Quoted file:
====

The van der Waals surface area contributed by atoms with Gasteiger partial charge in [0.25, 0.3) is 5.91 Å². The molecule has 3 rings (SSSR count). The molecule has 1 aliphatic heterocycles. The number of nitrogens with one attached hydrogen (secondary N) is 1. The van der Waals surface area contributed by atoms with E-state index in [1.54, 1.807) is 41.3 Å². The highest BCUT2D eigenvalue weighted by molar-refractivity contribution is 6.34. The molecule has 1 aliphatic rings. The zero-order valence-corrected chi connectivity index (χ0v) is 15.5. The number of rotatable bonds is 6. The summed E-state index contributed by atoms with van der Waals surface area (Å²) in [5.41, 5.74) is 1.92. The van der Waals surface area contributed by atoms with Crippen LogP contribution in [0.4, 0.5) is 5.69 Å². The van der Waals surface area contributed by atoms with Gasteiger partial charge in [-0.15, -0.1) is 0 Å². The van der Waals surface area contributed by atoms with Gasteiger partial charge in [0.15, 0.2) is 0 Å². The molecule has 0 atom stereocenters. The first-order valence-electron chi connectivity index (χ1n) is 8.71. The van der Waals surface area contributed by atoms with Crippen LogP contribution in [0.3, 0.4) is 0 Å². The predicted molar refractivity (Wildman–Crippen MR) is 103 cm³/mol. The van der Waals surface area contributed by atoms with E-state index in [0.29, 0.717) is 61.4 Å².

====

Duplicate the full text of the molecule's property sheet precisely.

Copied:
The van der Waals surface area contributed by atoms with Gasteiger partial charge in [0.25, 0.3) is 5.91 Å². The molecule has 3 rings (SSSR count). The molecule has 1 aliphatic heterocycles. The number of nitrogens with one attached hydrogen (secondary N) is 1. The van der Waals surface area contributed by atoms with E-state index in [1.54, 1.807) is 41.3 Å². The highest BCUT2D eigenvalue weighted by molar-refractivity contribution is 6.34. The molecule has 1 aliphatic rings. The zero-order valence-corrected chi connectivity index (χ0v) is 15.5. The number of rotatable bonds is 6. The summed E-state index contributed by atoms with van der Waals surface area (Å²) in [5.41, 5.74) is 1.92. The van der Waals surface area contributed by atoms with Crippen LogP contribution in [0.4, 0.5) is 5.69 Å². The van der Waals surface area contributed by atoms with Gasteiger partial charge in [-0.15, -0.1) is 0 Å². The van der Waals surface area contributed by atoms with Gasteiger partial charge in [0.15, 0.2) is 0 Å². The molecule has 0 atom stereocenters. The first-order valence-electron chi connectivity index (χ1n) is 8.71. The van der Waals surface area contributed by atoms with Crippen LogP contribution in [0.3, 0.4) is 0 Å². The predicted molar refractivity (Wildman–Crippen MR) is 103 cm³/mol. The van der Waals surface area contributed by atoms with E-state index in [0.29, 0.717) is 61.4 Å².